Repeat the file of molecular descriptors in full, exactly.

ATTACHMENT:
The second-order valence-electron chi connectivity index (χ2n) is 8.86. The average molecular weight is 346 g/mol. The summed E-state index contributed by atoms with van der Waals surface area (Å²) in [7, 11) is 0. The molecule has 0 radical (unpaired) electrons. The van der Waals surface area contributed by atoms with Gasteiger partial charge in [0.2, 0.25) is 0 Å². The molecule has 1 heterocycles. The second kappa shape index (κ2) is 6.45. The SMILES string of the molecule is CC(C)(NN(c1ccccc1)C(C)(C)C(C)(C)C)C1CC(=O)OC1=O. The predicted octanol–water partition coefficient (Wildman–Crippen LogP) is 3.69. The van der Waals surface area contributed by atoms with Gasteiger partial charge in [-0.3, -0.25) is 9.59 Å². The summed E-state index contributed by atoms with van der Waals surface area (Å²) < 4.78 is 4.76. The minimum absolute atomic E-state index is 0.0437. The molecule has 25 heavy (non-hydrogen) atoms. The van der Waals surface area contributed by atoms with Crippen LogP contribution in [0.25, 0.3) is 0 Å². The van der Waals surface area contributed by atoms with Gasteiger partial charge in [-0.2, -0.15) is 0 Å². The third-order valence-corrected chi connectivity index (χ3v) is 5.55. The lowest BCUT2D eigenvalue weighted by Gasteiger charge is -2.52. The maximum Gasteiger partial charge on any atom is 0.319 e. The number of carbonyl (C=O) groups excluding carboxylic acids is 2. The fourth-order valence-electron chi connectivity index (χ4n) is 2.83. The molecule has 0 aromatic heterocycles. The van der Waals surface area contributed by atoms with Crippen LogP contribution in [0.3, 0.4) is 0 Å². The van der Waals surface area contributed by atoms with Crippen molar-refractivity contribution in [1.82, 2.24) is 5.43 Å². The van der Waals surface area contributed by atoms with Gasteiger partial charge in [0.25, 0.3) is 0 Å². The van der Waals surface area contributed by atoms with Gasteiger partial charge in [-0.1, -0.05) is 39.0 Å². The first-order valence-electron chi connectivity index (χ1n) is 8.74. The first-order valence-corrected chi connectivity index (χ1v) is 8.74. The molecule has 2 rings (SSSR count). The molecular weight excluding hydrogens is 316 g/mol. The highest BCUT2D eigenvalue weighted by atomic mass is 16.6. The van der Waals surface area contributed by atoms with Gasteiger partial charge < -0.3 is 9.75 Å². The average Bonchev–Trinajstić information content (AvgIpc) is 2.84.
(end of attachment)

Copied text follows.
The second-order valence-electron chi connectivity index (χ2n) is 8.86. The average molecular weight is 346 g/mol. The summed E-state index contributed by atoms with van der Waals surface area (Å²) in [7, 11) is 0. The molecule has 0 radical (unpaired) electrons. The van der Waals surface area contributed by atoms with Gasteiger partial charge in [0.2, 0.25) is 0 Å². The molecule has 1 heterocycles. The second kappa shape index (κ2) is 6.45. The SMILES string of the molecule is CC(C)(NN(c1ccccc1)C(C)(C)C(C)(C)C)C1CC(=O)OC1=O. The predicted octanol–water partition coefficient (Wildman–Crippen LogP) is 3.69. The van der Waals surface area contributed by atoms with Gasteiger partial charge in [-0.3, -0.25) is 9.59 Å². The summed E-state index contributed by atoms with van der Waals surface area (Å²) < 4.78 is 4.76. The minimum absolute atomic E-state index is 0.0437. The molecule has 25 heavy (non-hydrogen) atoms. The van der Waals surface area contributed by atoms with Crippen LogP contribution in [0.25, 0.3) is 0 Å². The van der Waals surface area contributed by atoms with Gasteiger partial charge in [-0.2, -0.15) is 0 Å². The third-order valence-corrected chi connectivity index (χ3v) is 5.55. The lowest BCUT2D eigenvalue weighted by Gasteiger charge is -2.52. The maximum Gasteiger partial charge on any atom is 0.319 e. The number of carbonyl (C=O) groups excluding carboxylic acids is 2. The fourth-order valence-electron chi connectivity index (χ4n) is 2.83. The molecule has 0 aromatic heterocycles. The van der Waals surface area contributed by atoms with Crippen LogP contribution in [0.3, 0.4) is 0 Å². The van der Waals surface area contributed by atoms with Crippen molar-refractivity contribution in [1.82, 2.24) is 5.43 Å². The van der Waals surface area contributed by atoms with Gasteiger partial charge in [0.25, 0.3) is 0 Å². The van der Waals surface area contributed by atoms with Gasteiger partial charge in [-0.1, -0.05) is 39.0 Å². The first-order valence-electron chi connectivity index (χ1n) is 8.74. The first-order valence-corrected chi connectivity index (χ1v) is 8.74. The molecule has 2 rings (SSSR count). The molecular weight excluding hydrogens is 316 g/mol. The highest BCUT2D eigenvalue weighted by atomic mass is 16.6. The van der Waals surface area contributed by atoms with Gasteiger partial charge < -0.3 is 9.75 Å². The average Bonchev–Trinajstić information content (AvgIpc) is 2.84.